We look at some of the best free online courses you can take during lockdown which have nothing to do with booze.
The bad news is we have at least six weeks left of this (and, sorry to be the bearer of bad news, almost definitely a bit more than that) and with 8 weeks behind us any novelty is well and truly in the rear-view mirror. Every video of someone making a cocktail has been watched, every cocktail book you owned has been read for the third time, you’ve tried and failed to make something nice with that bottle of Cambodian Rice Wine someone left in your cupboard once and you’d rather experiment with a straight razor shave of your personal space using a convex mirror, than bring yourself to watch any of the Tales of the Cocktail videos.
In short you’re bored.
The good news is we’re hitting summer, which will make any time spent outside a lot more pleasant (although it will mean suffering through a series of top 10 fucking ice-cream lists on Facebook). The other good news is that there are a whole load of online courses that have been made free during lockdown for you to explore.
The truth is there is a whole world of useful information out there that doesn’t relate to dilution or mash tuns. There is also a lot of courses that will help your hospitality career that don’t involve liquid, and even more for those who want to explore something completely new (whether to give more options post lockdown or just out of curiosity).
So we have had a look at a few of those out there to give you a start on the search, but please bear in mind these are not the only courses available so if you don’t find what you want here, do your own research and you’ll probably find something.
The Open University has a bunch of free courses available currently covering things like business and languages (potentially hospitality useful) to education, politics, science and more. Their courses tend to be quite long in the time it takes to complete, but everyone knows the Open University and therefore looks good on your CV. A full list of their free courses can be found here
National Careers is a government run site and has a section with free courses specifically on digital and numeracy skills. They come in three levels from introductory to advanced, with the completion time reflected in the difficulty. From creating online content to digital marketing and also including coding, there are plenty of options for those wanting to expand their digital brain.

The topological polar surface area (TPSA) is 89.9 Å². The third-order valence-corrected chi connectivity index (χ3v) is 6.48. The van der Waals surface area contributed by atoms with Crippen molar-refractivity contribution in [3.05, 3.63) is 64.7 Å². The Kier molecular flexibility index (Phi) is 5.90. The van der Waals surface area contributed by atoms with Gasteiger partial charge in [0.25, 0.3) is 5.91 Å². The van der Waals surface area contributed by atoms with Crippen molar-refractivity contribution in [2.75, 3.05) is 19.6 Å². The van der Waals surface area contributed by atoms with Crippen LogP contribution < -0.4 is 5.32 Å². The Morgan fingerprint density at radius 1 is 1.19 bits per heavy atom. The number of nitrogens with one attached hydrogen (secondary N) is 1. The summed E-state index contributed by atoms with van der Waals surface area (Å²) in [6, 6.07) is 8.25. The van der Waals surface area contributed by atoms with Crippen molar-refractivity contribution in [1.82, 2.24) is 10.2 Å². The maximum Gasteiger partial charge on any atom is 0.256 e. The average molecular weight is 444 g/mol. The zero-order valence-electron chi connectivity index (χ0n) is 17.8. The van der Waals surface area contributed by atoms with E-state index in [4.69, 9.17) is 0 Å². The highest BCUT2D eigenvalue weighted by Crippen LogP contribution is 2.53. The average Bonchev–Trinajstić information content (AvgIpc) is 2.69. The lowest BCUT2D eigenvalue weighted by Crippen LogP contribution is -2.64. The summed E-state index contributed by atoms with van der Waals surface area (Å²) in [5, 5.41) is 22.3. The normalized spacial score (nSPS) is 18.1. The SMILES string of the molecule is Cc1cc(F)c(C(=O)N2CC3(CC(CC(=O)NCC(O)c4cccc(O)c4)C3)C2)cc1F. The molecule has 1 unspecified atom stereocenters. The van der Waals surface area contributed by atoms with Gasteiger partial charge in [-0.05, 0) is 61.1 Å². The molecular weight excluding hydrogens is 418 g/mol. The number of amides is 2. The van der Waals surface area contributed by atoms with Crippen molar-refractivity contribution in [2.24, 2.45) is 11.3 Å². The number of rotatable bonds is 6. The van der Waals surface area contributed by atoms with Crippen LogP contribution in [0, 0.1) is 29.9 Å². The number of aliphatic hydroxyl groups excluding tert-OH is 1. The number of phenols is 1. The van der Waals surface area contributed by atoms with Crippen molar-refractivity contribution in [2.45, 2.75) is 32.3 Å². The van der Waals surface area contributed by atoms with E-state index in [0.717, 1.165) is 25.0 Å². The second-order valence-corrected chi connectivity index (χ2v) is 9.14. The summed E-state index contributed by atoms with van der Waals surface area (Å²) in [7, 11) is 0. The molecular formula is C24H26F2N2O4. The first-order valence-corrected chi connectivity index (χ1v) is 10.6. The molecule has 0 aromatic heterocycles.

Future Learn is a very popular platform in the UK featuring courses by some of the country’s top universities. They have put a few dozen of their courses up for free and whilst much of the content won’t be relevant it is definitely worth a look for the quality of course you’ll be receiving. You’ll find courses on presenting (great for comps and anyone looking at brand work), social media skills (useful in all walks of life these days) as well as wellbeing and much more. The list of free courses can be found here
Coursera is the US equivalent of Future Learn using universities from over the pond. As with all things American it is more complicated that it needs to be but this link will give you the list of free courses as well as how to gain access to them. There are some pretty weird courses available – The Truth About Cats & Dogs (a look at Uma Thurman’s career as told by animals?) and Robotica (writing porn for robots?). Skipping through though will reveal plenty of options covering mindfulness, languages, coding and creative thinking.
When it comes to learning from experts for free however there is still one stand out fella and his name is TED. For years he has been getting some seriously clever people to talk in extremely user-friendly terms about a huge array of subjects. This is very different from a lot of the other ‘courses’ above as it is simply a watch a listen, but if you want to dip your toe in the water before jumping into a course, to expand your knowledge as you go through your course, or just prefer this way of learning then TED Talks are always worth a look.
Finally, an often forgotten but amazing resource. If you are looking for more hands-on skills or want to build some shit (sorry for the technical terminology, I considered building a wall and got a bit into it) then YouTube is still your friend. Simply type in ‘How to’ followed by whatever you want to know and there will be someone of indeterminant skill level to help. If you are dealing with electrics you might want to check 2 or even 3 videos before deciding which wire to cut but hey that’s part of the fun of YouTube.
Have a look. You never know something might jump out at you. If they were open we would 100% of added libraries to this list, but sadly at the moment they are a no go.